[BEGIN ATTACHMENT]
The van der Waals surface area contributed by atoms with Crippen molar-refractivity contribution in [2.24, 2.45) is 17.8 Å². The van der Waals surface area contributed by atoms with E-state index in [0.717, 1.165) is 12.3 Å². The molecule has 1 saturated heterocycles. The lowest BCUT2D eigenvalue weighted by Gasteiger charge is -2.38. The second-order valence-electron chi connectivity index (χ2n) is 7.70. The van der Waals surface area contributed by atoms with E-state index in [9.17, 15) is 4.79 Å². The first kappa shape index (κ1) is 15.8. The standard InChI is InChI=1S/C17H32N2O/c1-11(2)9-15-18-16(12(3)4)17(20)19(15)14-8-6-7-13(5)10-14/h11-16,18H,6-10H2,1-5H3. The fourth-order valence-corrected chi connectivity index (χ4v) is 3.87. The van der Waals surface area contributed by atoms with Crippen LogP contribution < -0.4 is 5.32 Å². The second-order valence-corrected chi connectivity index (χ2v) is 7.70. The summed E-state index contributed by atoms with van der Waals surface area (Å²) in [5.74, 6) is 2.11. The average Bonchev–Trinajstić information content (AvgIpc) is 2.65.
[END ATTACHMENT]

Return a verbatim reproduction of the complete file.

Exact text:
The van der Waals surface area contributed by atoms with Crippen molar-refractivity contribution in [2.24, 2.45) is 17.8 Å². The van der Waals surface area contributed by atoms with E-state index in [0.717, 1.165) is 12.3 Å². The molecule has 1 saturated heterocycles. The lowest BCUT2D eigenvalue weighted by Gasteiger charge is -2.38. The second-order valence-electron chi connectivity index (χ2n) is 7.70. The van der Waals surface area contributed by atoms with E-state index in [9.17, 15) is 4.79 Å². The first kappa shape index (κ1) is 15.8. The standard InChI is InChI=1S/C17H32N2O/c1-11(2)9-15-18-16(12(3)4)17(20)19(15)14-8-6-7-13(5)10-14/h11-16,18H,6-10H2,1-5H3. The fourth-order valence-corrected chi connectivity index (χ4v) is 3.87. The van der Waals surface area contributed by atoms with Crippen LogP contribution < -0.4 is 5.32 Å². The second-order valence-corrected chi connectivity index (χ2v) is 7.70. The summed E-state index contributed by atoms with van der Waals surface area (Å²) in [5.74, 6) is 2.11. The average Bonchev–Trinajstić information content (AvgIpc) is 2.65.